MXO ‘The Arts Unplugged:’ Mexican Cultural Garden Joins Wave Of New Gardens on MLK Blvd!, Posted September 10th 2021

In recent years, the Cleveland Cultural Gardens, strung out along MLK Blvd in Rockefeller Park, have seen a growth spurt and a lot of change.

Founded in 1916 with the British Garden, the first wave of gardens was created prior to World War II, many of them honoring the Eastern European immigrants who came t o this area in the late 19th and early 20th century — Poles, Hungarians, Slovenians, Lithuanians, Czechs — along with other European groups such as Italians, Greeks, Germans, Irish.

Only a few new gardens were created after that until the 21st century brought new communities of immigrants to create spaces in the park. The Syrian Garden, created in 2011, is a popular spot for wedding pictures with its triple arches. Indians, Albanians, Azerbanjanis and Armenians added gardens; the Ethiopian Garden was dedicated in 2019 and the Vietnamese Garden this year. More are in the works, including a Native-American Garden and a Colombian Garden, which currently have markers claiming their unbuilt spaces. Korean, Lebanese and Turkish gardens are in the pipeline too.

The latest group to stake a space is the Comité Mexicano of Cleveland, which will build the Mexican Cultural Garden on the west side of the boulevard on a grassy meadow just south of the Serbian Garden. The group set up colorful displays, strings of cut-paper flags, and yes, a taco truck, at the space for One World Day Sunday August 29; it also mounted a large delegation for the parade, with costumes reflecting Mexico’s diversity.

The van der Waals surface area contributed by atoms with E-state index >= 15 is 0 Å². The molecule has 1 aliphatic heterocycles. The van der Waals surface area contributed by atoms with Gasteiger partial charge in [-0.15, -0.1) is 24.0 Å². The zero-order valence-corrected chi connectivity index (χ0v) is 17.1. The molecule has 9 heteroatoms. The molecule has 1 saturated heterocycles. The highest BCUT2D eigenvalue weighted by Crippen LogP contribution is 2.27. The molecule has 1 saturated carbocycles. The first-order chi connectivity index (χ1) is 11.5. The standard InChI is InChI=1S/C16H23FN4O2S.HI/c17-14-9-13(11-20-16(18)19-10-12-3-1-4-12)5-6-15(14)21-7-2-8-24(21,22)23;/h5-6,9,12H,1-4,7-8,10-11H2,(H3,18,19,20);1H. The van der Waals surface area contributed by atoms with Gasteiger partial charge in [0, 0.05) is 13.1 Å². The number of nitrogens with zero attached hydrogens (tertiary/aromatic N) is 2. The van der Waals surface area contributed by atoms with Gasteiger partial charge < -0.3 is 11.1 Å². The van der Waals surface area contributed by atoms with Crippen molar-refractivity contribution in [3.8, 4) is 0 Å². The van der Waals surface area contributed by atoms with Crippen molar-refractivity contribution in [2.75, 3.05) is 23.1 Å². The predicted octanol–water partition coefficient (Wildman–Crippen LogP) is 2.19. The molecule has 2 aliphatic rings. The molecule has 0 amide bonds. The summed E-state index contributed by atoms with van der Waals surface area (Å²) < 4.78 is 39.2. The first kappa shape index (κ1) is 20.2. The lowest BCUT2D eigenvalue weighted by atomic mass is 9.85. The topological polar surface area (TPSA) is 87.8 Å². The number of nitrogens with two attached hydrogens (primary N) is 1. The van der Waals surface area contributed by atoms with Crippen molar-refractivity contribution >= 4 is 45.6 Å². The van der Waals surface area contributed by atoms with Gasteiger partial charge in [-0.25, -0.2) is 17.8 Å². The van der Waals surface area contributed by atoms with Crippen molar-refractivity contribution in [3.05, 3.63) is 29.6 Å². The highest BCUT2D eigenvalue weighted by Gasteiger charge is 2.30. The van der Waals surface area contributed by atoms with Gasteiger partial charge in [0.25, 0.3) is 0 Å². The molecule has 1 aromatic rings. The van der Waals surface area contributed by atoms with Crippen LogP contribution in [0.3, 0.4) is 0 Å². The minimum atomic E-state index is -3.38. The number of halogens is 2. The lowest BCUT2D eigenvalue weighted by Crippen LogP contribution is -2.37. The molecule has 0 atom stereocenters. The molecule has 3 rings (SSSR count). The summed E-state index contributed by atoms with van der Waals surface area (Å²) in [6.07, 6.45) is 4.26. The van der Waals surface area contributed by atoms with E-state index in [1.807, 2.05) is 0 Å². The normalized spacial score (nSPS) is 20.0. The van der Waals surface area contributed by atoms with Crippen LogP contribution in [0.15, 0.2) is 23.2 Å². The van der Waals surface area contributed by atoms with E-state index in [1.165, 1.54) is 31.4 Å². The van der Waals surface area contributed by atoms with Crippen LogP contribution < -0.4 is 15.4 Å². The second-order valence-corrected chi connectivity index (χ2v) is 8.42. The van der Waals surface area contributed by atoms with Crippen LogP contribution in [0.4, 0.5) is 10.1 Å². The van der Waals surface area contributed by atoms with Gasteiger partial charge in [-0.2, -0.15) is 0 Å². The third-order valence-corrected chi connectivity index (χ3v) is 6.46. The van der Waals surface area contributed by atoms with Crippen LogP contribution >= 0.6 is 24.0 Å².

That day was more or less its debut. The garden was actually in the works a couple of years ago, but the announcement was delayed by the pandemic.

“Eduardo Rodríguez, the Comité’s executive director, and Rey Esparza, the president, are both thrilled to be able to have this space to preserve and share Mexican values and traditions,” says the group’s press release. “Cleveland’s Mexican community is the second largest Spanish-speaking community in the metropolitan area [Puerto Ricans, who don’t yet have a garden, are the largest] and is rapidly growing. The acquisition of the Mexican Cultural Garden opens up an exciting new space in which to continue representing and serving the Mexican community in the city.”